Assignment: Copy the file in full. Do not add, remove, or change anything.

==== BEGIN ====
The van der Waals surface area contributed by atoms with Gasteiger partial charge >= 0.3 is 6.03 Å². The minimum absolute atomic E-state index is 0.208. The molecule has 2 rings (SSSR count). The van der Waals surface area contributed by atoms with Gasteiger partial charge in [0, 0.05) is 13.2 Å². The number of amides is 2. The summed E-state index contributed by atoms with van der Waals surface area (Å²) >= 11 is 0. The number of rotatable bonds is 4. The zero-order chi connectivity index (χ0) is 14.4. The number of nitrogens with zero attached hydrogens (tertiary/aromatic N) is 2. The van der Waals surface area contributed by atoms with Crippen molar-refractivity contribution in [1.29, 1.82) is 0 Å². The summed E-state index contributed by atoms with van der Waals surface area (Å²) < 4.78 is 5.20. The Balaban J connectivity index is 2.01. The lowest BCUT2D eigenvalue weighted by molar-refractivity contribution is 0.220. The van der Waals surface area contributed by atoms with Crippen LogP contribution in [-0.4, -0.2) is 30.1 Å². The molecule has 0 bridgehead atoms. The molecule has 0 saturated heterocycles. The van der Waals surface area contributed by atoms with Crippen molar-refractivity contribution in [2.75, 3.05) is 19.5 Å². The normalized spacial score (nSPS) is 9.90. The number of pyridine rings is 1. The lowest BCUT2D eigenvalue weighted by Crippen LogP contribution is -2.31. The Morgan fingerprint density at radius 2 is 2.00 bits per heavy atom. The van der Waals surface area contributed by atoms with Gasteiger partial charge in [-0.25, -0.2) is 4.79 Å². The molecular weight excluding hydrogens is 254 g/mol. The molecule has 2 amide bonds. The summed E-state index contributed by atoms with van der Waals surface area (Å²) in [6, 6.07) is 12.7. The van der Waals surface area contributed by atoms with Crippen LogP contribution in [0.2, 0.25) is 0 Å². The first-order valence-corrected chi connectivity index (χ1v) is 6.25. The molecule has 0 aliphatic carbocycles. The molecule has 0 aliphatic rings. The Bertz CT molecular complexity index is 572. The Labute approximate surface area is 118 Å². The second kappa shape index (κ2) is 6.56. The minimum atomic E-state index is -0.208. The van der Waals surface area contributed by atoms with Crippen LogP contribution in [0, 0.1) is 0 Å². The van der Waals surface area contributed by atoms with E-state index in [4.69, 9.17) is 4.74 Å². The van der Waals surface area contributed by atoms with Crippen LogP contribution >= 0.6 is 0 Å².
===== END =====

The van der Waals surface area contributed by atoms with Gasteiger partial charge >= 0.3 is 6.03 Å². The minimum absolute atomic E-state index is 0.208. The molecule has 2 rings (SSSR count). The van der Waals surface area contributed by atoms with Gasteiger partial charge in [0, 0.05) is 13.2 Å². The number of amides is 2. The summed E-state index contributed by atoms with van der Waals surface area (Å²) >= 11 is 0. The number of rotatable bonds is 4. The zero-order chi connectivity index (χ0) is 14.4. The number of nitrogens with zero attached hydrogens (tertiary/aromatic N) is 2. The van der Waals surface area contributed by atoms with Crippen molar-refractivity contribution in [1.29, 1.82) is 0 Å². The summed E-state index contributed by atoms with van der Waals surface area (Å²) < 4.78 is 5.20. The Balaban J connectivity index is 2.01. The lowest BCUT2D eigenvalue weighted by molar-refractivity contribution is 0.220. The van der Waals surface area contributed by atoms with Crippen LogP contribution in [-0.4, -0.2) is 30.1 Å². The molecule has 0 bridgehead atoms. The molecule has 0 saturated heterocycles. The van der Waals surface area contributed by atoms with Crippen molar-refractivity contribution in [2.75, 3.05) is 19.5 Å². The normalized spacial score (nSPS) is 9.90. The number of pyridine rings is 1. The lowest BCUT2D eigenvalue weighted by Crippen LogP contribution is -2.31. The Morgan fingerprint density at radius 2 is 2.00 bits per heavy atom. The van der Waals surface area contributed by atoms with Gasteiger partial charge in [-0.25, -0.2) is 4.79 Å². The molecular weight excluding hydrogens is 254 g/mol. The molecule has 2 amide bonds. The summed E-state index contributed by atoms with van der Waals surface area (Å²) in [6, 6.07) is 12.7. The van der Waals surface area contributed by atoms with Crippen LogP contribution in [0.2, 0.25) is 0 Å². The first-order valence-corrected chi connectivity index (χ1v) is 6.25. The molecule has 0 aliphatic carbocycles. The molecule has 0 aliphatic rings. The Bertz CT molecular complexity index is 572. The Labute approximate surface area is 118 Å². The second kappa shape index (κ2) is 6.56. The minimum atomic E-state index is -0.208. The van der Waals surface area contributed by atoms with Crippen LogP contribution in [0, 0.1) is 0 Å². The van der Waals surface area contributed by atoms with E-state index in [4.69, 9.17) is 4.74 Å². The van der Waals surface area contributed by atoms with Crippen LogP contribution >= 0.6 is 0 Å².